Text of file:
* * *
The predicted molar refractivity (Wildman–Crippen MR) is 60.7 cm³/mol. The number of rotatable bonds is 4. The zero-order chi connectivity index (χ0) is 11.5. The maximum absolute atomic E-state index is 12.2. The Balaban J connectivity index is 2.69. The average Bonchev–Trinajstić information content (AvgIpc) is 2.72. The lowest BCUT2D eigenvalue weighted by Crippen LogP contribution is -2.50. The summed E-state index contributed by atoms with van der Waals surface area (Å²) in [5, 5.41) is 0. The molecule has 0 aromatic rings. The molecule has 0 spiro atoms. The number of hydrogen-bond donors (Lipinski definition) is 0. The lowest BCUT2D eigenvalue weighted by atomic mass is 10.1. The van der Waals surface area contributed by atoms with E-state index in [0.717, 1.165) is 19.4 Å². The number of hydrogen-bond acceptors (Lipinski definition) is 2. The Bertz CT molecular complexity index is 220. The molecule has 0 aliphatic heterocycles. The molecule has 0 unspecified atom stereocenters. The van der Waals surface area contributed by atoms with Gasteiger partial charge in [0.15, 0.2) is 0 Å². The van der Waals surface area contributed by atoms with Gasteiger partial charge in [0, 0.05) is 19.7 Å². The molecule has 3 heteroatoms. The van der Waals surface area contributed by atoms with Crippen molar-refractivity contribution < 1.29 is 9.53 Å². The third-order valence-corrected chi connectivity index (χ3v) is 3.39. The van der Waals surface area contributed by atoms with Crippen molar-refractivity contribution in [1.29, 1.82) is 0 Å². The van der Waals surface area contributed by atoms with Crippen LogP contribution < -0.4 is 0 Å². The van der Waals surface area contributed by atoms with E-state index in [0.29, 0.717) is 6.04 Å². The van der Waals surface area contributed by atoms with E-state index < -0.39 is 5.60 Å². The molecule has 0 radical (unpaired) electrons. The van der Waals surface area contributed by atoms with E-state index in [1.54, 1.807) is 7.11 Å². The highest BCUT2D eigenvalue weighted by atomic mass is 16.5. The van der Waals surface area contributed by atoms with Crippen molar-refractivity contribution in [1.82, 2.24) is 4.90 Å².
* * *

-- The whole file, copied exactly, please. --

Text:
The predicted molar refractivity (Wildman–Crippen MR) is 60.7 cm³/mol. The number of rotatable bonds is 4. The zero-order chi connectivity index (χ0) is 11.5. The maximum absolute atomic E-state index is 12.2. The Balaban J connectivity index is 2.69. The average Bonchev–Trinajstić information content (AvgIpc) is 2.72. The lowest BCUT2D eigenvalue weighted by Crippen LogP contribution is -2.50. The summed E-state index contributed by atoms with van der Waals surface area (Å²) in [5, 5.41) is 0. The molecule has 0 aromatic rings. The molecule has 0 spiro atoms. The number of hydrogen-bond donors (Lipinski definition) is 0. The lowest BCUT2D eigenvalue weighted by atomic mass is 10.1. The van der Waals surface area contributed by atoms with E-state index in [0.717, 1.165) is 19.4 Å². The number of hydrogen-bond acceptors (Lipinski definition) is 2. The Bertz CT molecular complexity index is 220. The molecule has 0 aliphatic heterocycles. The molecule has 0 unspecified atom stereocenters. The van der Waals surface area contributed by atoms with Gasteiger partial charge in [0.15, 0.2) is 0 Å². The van der Waals surface area contributed by atoms with Gasteiger partial charge in [0, 0.05) is 19.7 Å². The molecule has 3 heteroatoms. The van der Waals surface area contributed by atoms with Crippen molar-refractivity contribution < 1.29 is 9.53 Å². The third-order valence-corrected chi connectivity index (χ3v) is 3.39. The van der Waals surface area contributed by atoms with Crippen molar-refractivity contribution in [1.29, 1.82) is 0 Å². The van der Waals surface area contributed by atoms with Crippen LogP contribution < -0.4 is 0 Å². The van der Waals surface area contributed by atoms with E-state index in [0.29, 0.717) is 6.04 Å². The van der Waals surface area contributed by atoms with E-state index < -0.39 is 5.60 Å². The molecule has 0 radical (unpaired) electrons. The van der Waals surface area contributed by atoms with E-state index in [1.54, 1.807) is 7.11 Å². The highest BCUT2D eigenvalue weighted by atomic mass is 16.5. The van der Waals surface area contributed by atoms with Crippen molar-refractivity contribution in [1.82, 2.24) is 4.90 Å².